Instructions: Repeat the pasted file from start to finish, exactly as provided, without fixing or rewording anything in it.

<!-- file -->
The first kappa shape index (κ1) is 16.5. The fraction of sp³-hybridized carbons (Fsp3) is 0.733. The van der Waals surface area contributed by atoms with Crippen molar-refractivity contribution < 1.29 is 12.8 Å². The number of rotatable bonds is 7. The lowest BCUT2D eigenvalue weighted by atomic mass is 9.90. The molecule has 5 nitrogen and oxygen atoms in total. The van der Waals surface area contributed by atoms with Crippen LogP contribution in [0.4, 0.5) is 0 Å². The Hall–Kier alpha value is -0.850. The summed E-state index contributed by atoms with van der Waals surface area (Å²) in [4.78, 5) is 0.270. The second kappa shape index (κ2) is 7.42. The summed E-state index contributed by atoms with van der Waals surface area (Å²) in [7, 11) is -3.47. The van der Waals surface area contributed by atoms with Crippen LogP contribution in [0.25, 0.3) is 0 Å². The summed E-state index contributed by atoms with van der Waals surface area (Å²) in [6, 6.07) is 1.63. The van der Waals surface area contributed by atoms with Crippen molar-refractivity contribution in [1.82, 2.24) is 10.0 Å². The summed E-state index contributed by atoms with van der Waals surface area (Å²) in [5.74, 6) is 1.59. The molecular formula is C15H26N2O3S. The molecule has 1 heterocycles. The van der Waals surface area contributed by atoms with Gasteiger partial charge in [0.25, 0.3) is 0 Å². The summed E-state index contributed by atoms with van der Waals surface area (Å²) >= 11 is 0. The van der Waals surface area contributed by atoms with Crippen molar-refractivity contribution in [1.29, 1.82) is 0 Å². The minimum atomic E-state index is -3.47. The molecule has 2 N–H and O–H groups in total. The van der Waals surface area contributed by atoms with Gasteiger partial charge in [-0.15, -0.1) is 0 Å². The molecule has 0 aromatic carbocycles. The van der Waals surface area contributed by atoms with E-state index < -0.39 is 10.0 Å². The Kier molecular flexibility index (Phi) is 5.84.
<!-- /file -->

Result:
The first kappa shape index (κ1) is 16.5. The fraction of sp³-hybridized carbons (Fsp3) is 0.733. The van der Waals surface area contributed by atoms with Crippen molar-refractivity contribution < 1.29 is 12.8 Å². The number of rotatable bonds is 7. The lowest BCUT2D eigenvalue weighted by atomic mass is 9.90. The molecule has 5 nitrogen and oxygen atoms in total. The van der Waals surface area contributed by atoms with Crippen LogP contribution in [0.4, 0.5) is 0 Å². The Hall–Kier alpha value is -0.850. The summed E-state index contributed by atoms with van der Waals surface area (Å²) in [4.78, 5) is 0.270. The second kappa shape index (κ2) is 7.42. The summed E-state index contributed by atoms with van der Waals surface area (Å²) in [7, 11) is -3.47. The van der Waals surface area contributed by atoms with Crippen LogP contribution in [0.25, 0.3) is 0 Å². The summed E-state index contributed by atoms with van der Waals surface area (Å²) in [6, 6.07) is 1.63. The van der Waals surface area contributed by atoms with Crippen molar-refractivity contribution in [1.82, 2.24) is 10.0 Å². The summed E-state index contributed by atoms with van der Waals surface area (Å²) in [5.74, 6) is 1.59. The molecular formula is C15H26N2O3S. The molecule has 1 heterocycles. The van der Waals surface area contributed by atoms with Gasteiger partial charge in [0.25, 0.3) is 0 Å². The summed E-state index contributed by atoms with van der Waals surface area (Å²) >= 11 is 0. The van der Waals surface area contributed by atoms with Crippen molar-refractivity contribution in [1.29, 1.82) is 0 Å². The minimum atomic E-state index is -3.47. The molecule has 2 N–H and O–H groups in total. The van der Waals surface area contributed by atoms with Gasteiger partial charge in [-0.15, -0.1) is 0 Å². The molecule has 0 aromatic carbocycles. The van der Waals surface area contributed by atoms with E-state index < -0.39 is 10.0 Å². The Kier molecular flexibility index (Phi) is 5.84.